Saturday, 7 May 2011

L is for... Lebkuchen-based lemon mousse served with lime sorbet, loganberry jelly, Limoncello jelly and loganberry coulis

This pudding has a delicious and refreshing zing and despite the creaminess of the mousse, this still manages to feel light and Summery. There are quite a few components to this dish, but there is also an awful lot of waiting around for things to cool and set, so you can easily get on with other things in the meantime. If, unlike me, you don't always leave everything to the last minute, you can easily make everything the day before. In fact, the sorbet can be made a week or even two ahead of time. However, if, like me, despite all your best intentions, you just can't seem to get anything done without the looming shadow of a tight deadline leering over your shoulder, don't panic. This is all perfectly achievable in a day, along with the rest of the menu - just use that dead time of waiting for things to cool and set to get cracking with the rest of the prep work. Bosh.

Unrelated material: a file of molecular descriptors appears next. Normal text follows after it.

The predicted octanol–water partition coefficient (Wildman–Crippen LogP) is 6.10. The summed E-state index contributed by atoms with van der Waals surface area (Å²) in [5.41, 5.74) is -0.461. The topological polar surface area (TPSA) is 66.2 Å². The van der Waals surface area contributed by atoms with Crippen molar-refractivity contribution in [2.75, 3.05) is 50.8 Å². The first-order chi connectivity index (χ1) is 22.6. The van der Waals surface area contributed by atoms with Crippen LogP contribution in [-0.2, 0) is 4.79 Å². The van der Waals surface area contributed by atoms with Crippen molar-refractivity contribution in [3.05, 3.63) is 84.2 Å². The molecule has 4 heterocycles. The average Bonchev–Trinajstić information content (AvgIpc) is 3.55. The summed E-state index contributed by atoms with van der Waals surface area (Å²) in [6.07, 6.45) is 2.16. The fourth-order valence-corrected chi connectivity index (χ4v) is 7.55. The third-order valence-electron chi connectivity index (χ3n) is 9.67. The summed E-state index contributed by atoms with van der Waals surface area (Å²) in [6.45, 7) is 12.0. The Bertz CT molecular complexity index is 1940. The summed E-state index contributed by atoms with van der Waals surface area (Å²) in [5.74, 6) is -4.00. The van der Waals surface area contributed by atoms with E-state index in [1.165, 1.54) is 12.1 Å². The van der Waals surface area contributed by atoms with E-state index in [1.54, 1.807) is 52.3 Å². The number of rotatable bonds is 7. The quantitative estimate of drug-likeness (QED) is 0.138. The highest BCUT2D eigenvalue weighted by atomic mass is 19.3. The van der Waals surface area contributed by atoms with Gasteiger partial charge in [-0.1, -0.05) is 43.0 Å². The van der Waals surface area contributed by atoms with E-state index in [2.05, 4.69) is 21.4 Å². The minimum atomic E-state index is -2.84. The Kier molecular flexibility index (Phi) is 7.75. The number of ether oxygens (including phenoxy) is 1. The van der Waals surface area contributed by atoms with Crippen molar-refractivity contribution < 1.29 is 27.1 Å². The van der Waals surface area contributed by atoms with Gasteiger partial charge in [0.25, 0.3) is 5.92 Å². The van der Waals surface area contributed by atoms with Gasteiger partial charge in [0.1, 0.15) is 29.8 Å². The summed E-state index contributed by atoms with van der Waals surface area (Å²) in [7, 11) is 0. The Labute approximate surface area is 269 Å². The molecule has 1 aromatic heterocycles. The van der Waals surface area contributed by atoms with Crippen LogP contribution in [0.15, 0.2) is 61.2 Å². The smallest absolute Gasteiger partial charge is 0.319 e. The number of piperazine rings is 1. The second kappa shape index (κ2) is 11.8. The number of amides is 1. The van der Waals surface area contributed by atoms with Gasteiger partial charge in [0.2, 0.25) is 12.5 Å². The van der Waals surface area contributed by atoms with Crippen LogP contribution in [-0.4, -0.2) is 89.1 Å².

Lime sorbet

15 oz / 375 g caster sugar
17 fl. oz/ 500 ml water
1 tbsp finely grated lime zest
8.5 fl. oz/ 250 ml freshly squeezed and strained lime juice (about 12 - 15 limes)

Place the sugar and water in a saucepan with a few pinches of the lime zest over a gentle heat. Stir until the sugar has completely dissolved, let the syrup come up to the boil, turn off the heat and leave to cool completely. Once cool, stir in the juice and remaining zest and pop the mixture in fridge for at least an hour before pouring into an ice cream machine - follow your specific model's instructions. If you don't have an ice cream machine, just pour the lime syrup into a tupperware box and stick in the freezer, stirring vigorously every half hour or so to prevent ice crystals forming. It will take at least four hours to set. Take the sorbet out of the freezer about 20 minutes before serving.


5 oz/ 125 g plain flour
2 oz/ 50 g ground almonds
1 oz/ 25 g molasses sugar
1/2 tsp bicarbonate of soda
1/2 tsp baking powder
2 tsp ground ginger
1 tsp ground cinnamon
1/2 tsp grated nutmeg
A pinch of ground cloves
A generous grind of black pepper
A pinch of salt
The finely grated zest of 1/2 lemon
75 ml runny honey
2 oz/ 50 g unsalted butter